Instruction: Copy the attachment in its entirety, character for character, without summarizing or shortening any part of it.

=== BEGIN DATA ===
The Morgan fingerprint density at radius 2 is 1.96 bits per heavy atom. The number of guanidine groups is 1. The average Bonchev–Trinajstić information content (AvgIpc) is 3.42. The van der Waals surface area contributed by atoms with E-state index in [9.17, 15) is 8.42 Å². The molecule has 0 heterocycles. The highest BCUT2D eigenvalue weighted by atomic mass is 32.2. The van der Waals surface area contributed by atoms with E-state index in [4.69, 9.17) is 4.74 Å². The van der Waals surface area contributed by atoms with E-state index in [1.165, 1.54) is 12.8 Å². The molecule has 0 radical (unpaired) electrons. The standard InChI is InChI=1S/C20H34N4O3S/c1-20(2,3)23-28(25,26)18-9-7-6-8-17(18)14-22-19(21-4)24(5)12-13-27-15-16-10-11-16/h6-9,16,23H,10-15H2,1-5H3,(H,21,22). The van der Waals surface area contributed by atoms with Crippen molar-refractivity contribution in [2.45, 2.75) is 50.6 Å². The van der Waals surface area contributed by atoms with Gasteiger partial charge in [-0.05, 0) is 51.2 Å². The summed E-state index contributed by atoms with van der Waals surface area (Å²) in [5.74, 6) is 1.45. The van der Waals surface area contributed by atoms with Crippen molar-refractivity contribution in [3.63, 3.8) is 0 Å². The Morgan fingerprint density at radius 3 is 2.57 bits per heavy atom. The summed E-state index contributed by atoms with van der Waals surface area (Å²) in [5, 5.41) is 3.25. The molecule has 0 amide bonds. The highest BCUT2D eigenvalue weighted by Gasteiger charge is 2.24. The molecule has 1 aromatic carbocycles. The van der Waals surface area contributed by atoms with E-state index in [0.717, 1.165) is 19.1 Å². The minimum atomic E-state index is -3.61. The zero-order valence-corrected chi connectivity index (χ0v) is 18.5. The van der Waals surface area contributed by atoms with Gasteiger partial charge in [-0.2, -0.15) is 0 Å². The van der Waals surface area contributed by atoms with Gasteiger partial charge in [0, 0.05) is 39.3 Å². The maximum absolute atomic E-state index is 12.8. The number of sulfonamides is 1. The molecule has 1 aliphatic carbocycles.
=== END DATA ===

The Morgan fingerprint density at radius 2 is 1.96 bits per heavy atom. The number of guanidine groups is 1. The average Bonchev–Trinajstić information content (AvgIpc) is 3.42. The van der Waals surface area contributed by atoms with E-state index in [9.17, 15) is 8.42 Å². The molecule has 0 heterocycles. The highest BCUT2D eigenvalue weighted by atomic mass is 32.2. The van der Waals surface area contributed by atoms with E-state index in [4.69, 9.17) is 4.74 Å². The van der Waals surface area contributed by atoms with E-state index in [1.165, 1.54) is 12.8 Å². The molecule has 0 radical (unpaired) electrons. The standard InChI is InChI=1S/C20H34N4O3S/c1-20(2,3)23-28(25,26)18-9-7-6-8-17(18)14-22-19(21-4)24(5)12-13-27-15-16-10-11-16/h6-9,16,23H,10-15H2,1-5H3,(H,21,22). The van der Waals surface area contributed by atoms with Crippen molar-refractivity contribution in [2.45, 2.75) is 50.6 Å². The van der Waals surface area contributed by atoms with Gasteiger partial charge in [-0.05, 0) is 51.2 Å². The summed E-state index contributed by atoms with van der Waals surface area (Å²) in [5.74, 6) is 1.45. The van der Waals surface area contributed by atoms with Crippen molar-refractivity contribution in [3.63, 3.8) is 0 Å². The Morgan fingerprint density at radius 3 is 2.57 bits per heavy atom. The summed E-state index contributed by atoms with van der Waals surface area (Å²) in [5, 5.41) is 3.25. The molecule has 0 amide bonds. The highest BCUT2D eigenvalue weighted by Gasteiger charge is 2.24. The molecule has 1 aromatic carbocycles. The van der Waals surface area contributed by atoms with E-state index in [0.717, 1.165) is 19.1 Å². The minimum atomic E-state index is -3.61. The zero-order valence-corrected chi connectivity index (χ0v) is 18.5. The van der Waals surface area contributed by atoms with Gasteiger partial charge in [-0.2, -0.15) is 0 Å². The van der Waals surface area contributed by atoms with Gasteiger partial charge in [0, 0.05) is 39.3 Å². The maximum absolute atomic E-state index is 12.8. The number of sulfonamides is 1. The molecule has 1 aliphatic carbocycles.